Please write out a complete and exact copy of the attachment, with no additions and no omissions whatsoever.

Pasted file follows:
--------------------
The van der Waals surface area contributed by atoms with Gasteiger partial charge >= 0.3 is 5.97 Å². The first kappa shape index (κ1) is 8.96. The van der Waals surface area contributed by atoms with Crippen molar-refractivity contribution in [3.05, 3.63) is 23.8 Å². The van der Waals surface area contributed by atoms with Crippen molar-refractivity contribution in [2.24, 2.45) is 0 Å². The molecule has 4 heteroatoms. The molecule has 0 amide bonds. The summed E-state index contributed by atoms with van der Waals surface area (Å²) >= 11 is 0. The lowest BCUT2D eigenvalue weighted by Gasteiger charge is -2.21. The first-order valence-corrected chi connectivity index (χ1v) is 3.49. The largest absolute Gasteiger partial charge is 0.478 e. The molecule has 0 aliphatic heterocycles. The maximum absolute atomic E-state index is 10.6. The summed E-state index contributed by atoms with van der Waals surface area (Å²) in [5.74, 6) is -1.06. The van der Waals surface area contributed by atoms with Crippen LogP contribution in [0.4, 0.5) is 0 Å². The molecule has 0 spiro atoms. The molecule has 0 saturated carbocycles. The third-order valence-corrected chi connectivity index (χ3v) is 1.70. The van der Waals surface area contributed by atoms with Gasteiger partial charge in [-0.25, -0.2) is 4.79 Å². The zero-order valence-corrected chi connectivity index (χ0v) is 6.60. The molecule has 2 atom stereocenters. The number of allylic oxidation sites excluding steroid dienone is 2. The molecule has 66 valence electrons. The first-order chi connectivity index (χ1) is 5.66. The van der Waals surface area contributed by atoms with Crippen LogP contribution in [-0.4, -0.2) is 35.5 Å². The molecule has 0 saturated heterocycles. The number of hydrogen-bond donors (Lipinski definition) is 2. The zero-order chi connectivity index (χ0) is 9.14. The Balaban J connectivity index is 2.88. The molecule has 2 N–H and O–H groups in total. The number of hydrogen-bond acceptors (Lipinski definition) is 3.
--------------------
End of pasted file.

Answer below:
The van der Waals surface area contributed by atoms with Gasteiger partial charge >= 0.3 is 5.97 Å². The first kappa shape index (κ1) is 8.96. The van der Waals surface area contributed by atoms with Crippen molar-refractivity contribution in [3.05, 3.63) is 23.8 Å². The van der Waals surface area contributed by atoms with Crippen molar-refractivity contribution in [2.24, 2.45) is 0 Å². The molecule has 4 heteroatoms. The molecule has 0 amide bonds. The summed E-state index contributed by atoms with van der Waals surface area (Å²) >= 11 is 0. The lowest BCUT2D eigenvalue weighted by Gasteiger charge is -2.21. The first-order valence-corrected chi connectivity index (χ1v) is 3.49. The largest absolute Gasteiger partial charge is 0.478 e. The molecule has 0 aliphatic heterocycles. The maximum absolute atomic E-state index is 10.6. The summed E-state index contributed by atoms with van der Waals surface area (Å²) in [5.74, 6) is -1.06. The van der Waals surface area contributed by atoms with Crippen LogP contribution in [0.4, 0.5) is 0 Å². The molecule has 0 spiro atoms. The molecule has 0 saturated carbocycles. The third-order valence-corrected chi connectivity index (χ3v) is 1.70. The van der Waals surface area contributed by atoms with Gasteiger partial charge in [-0.25, -0.2) is 4.79 Å². The zero-order valence-corrected chi connectivity index (χ0v) is 6.60. The molecule has 2 atom stereocenters. The number of allylic oxidation sites excluding steroid dienone is 2. The molecule has 66 valence electrons. The first-order chi connectivity index (χ1) is 5.66. The van der Waals surface area contributed by atoms with Crippen LogP contribution in [-0.4, -0.2) is 35.5 Å². The molecule has 0 saturated heterocycles. The number of hydrogen-bond donors (Lipinski definition) is 2. The zero-order chi connectivity index (χ0) is 9.14. The Balaban J connectivity index is 2.88. The molecule has 2 N–H and O–H groups in total. The number of hydrogen-bond acceptors (Lipinski definition) is 3.